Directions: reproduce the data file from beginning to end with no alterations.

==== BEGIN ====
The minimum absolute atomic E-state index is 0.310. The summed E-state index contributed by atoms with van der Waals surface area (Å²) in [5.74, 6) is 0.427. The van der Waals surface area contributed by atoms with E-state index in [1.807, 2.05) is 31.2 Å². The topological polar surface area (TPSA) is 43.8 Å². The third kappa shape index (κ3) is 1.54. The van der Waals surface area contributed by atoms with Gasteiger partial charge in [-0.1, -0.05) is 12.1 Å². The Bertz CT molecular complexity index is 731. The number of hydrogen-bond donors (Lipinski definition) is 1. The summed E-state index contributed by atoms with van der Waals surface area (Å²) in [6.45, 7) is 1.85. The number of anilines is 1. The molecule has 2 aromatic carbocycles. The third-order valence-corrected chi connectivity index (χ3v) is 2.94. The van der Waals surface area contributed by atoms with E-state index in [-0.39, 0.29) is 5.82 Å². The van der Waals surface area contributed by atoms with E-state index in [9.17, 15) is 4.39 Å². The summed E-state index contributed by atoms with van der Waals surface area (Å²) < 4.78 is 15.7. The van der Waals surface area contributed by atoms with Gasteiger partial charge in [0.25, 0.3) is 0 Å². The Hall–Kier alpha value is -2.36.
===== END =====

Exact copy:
The minimum absolute atomic E-state index is 0.310. The summed E-state index contributed by atoms with van der Waals surface area (Å²) in [5.74, 6) is 0.427. The van der Waals surface area contributed by atoms with E-state index in [1.807, 2.05) is 31.2 Å². The topological polar surface area (TPSA) is 43.8 Å². The third kappa shape index (κ3) is 1.54. The van der Waals surface area contributed by atoms with Gasteiger partial charge in [-0.1, -0.05) is 12.1 Å². The Bertz CT molecular complexity index is 731. The number of hydrogen-bond donors (Lipinski definition) is 1. The summed E-state index contributed by atoms with van der Waals surface area (Å²) in [6.45, 7) is 1.85. The number of anilines is 1. The molecule has 2 aromatic carbocycles. The third-order valence-corrected chi connectivity index (χ3v) is 2.94. The van der Waals surface area contributed by atoms with E-state index in [-0.39, 0.29) is 5.82 Å². The van der Waals surface area contributed by atoms with E-state index in [9.17, 15) is 4.39 Å². The summed E-state index contributed by atoms with van der Waals surface area (Å²) < 4.78 is 15.7. The van der Waals surface area contributed by atoms with Gasteiger partial charge in [0.25, 0.3) is 0 Å². The Hall–Kier alpha value is -2.36.